Historic Sites of Manitoba: Transcona Municipal Hall and Fire Hall (Victoria Avenue West, Winnipeg)
Built in 1912 as the joint Municipal Hall and Fire Hall of Transcona, the building was designed by Winnipeg architect E. D. Tuttle and located on the north side of Victoria Avenue West, between Bond Street and Oxford Street (now Day Street). It was opened to the public at a ceremony on 20 November 1912, during which Mayor Colin John Edward Maxwell turned on the new electric lighting plant. The building remained in active use until January 1956 when a new Municipal Building was opened at the northwest corner of Pandora Avenue West at Madeline Street. A demolition contract for the original building was awarded to M. Spuzuk in December 1955, with work completed by mid-February 1956. The site was initially used by a commercial retail establishment and is now parking lot.
Two additional fire halls were built in the vicinity of the Canadian National Railway yards at Transcona, neither of which survive today and their precise locations are unknown. The second hall, a frame building designed by Winnipeg architect J. A. Hudon, was constructed in 1914. It was used until its demolition in the late summer or early fall of 1938. The building’s salvaged materials were used in the construction of the Transcona Curling Club at the northeast corner of Oxford Street (now Day Street) at Melrose Avenue. The third hall was built in 1941 for the Railway. Designed by its Chief Engineer, the brick structure was approximately 30 feet by 34 feet and cost around $10,000 to construct.
“Tenders for building,” Manitoba Free Press, 31 July 1912, page 2.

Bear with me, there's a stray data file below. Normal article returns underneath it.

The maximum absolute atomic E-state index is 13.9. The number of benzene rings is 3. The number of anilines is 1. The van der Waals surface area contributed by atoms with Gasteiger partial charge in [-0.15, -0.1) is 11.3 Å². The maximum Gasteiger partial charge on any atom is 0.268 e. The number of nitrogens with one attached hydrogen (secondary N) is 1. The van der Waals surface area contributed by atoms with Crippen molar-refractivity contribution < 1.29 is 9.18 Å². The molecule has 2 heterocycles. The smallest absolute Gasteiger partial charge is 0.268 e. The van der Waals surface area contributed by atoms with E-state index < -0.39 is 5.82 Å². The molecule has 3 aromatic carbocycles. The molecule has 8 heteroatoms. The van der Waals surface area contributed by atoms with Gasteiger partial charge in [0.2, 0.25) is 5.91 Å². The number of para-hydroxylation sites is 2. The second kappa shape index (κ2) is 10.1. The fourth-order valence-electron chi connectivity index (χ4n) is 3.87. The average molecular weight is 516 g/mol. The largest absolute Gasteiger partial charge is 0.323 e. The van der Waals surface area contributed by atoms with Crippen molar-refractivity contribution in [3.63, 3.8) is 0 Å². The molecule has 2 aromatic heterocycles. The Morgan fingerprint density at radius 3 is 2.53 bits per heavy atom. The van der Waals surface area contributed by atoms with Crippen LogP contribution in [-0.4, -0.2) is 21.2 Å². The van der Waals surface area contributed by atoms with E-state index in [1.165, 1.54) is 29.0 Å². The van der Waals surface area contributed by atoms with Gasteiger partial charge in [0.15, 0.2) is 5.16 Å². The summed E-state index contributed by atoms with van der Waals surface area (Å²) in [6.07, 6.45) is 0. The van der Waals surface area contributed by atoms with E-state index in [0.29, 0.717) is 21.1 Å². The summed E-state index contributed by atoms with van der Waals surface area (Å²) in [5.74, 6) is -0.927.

“Town Hall opening,” Manitoba Free Press, 22 November 1912, page 16.
“Tenders for fire hall,” Manitoba Free Press, 29 May 1914, page 2.
“Transcona, once prairie duck pond, to celebrate silver jubilee June 22,” Winnipeg Tribune, 13 June 1936, page 7.
“Better conditions are reflected in Transcona reports,” Winnipeg Tribune, 14 January 1937, page 18.
“Transcona club to meet,” Winnipeg Tribune, 7 June 1938, page 12.
“New rink opened,” Winnipeg Tribune, 19 December 1938, page 15.
“New fire hall for Transcona,” Winnipeg Free Press, 4 October 1941, page 10.
“R.C.A. building new advanced training centre,” Winnipeg Free Press, 25 October 1941, page 10.
“South Transona seeking split,” Winnipeg Tribune, 16 December 1941, page 13.
Insurance Plan of the Town of Transcona, Man. Jan. 1953, 7 (1953).
“Supermart planned on site of Transcona municipal offices,” Winnipeg Free Press, 6 May 1955, page 3.
“Transcona notes,” Winnipeg Free Press, 3 September 1955, page 2.
“Transcona notes,” Winnipeg Free Press, 19 November 1955, page 8.
“Town of Transcona,” Winnipeg Free Press, 22 November 1955, page 22.
“Transcona notes,” Winnipeg Free Press, 10 December 1955, page 2.
“Transcona notes,” Winnipeg Free Press, 31 December 1955, page 18.
“How Transcona got its name” by Skip Kellar, Winnipeg Free Press, 10 June 1961, page 12.
We Hold Thee Safe by Halldor Kenneth Bjarnason, 2004.
We thank the staff of the Transcona Museum for providing information used here.
This page was prepared by Nathan Kramer.
Page revised: 1 July 2017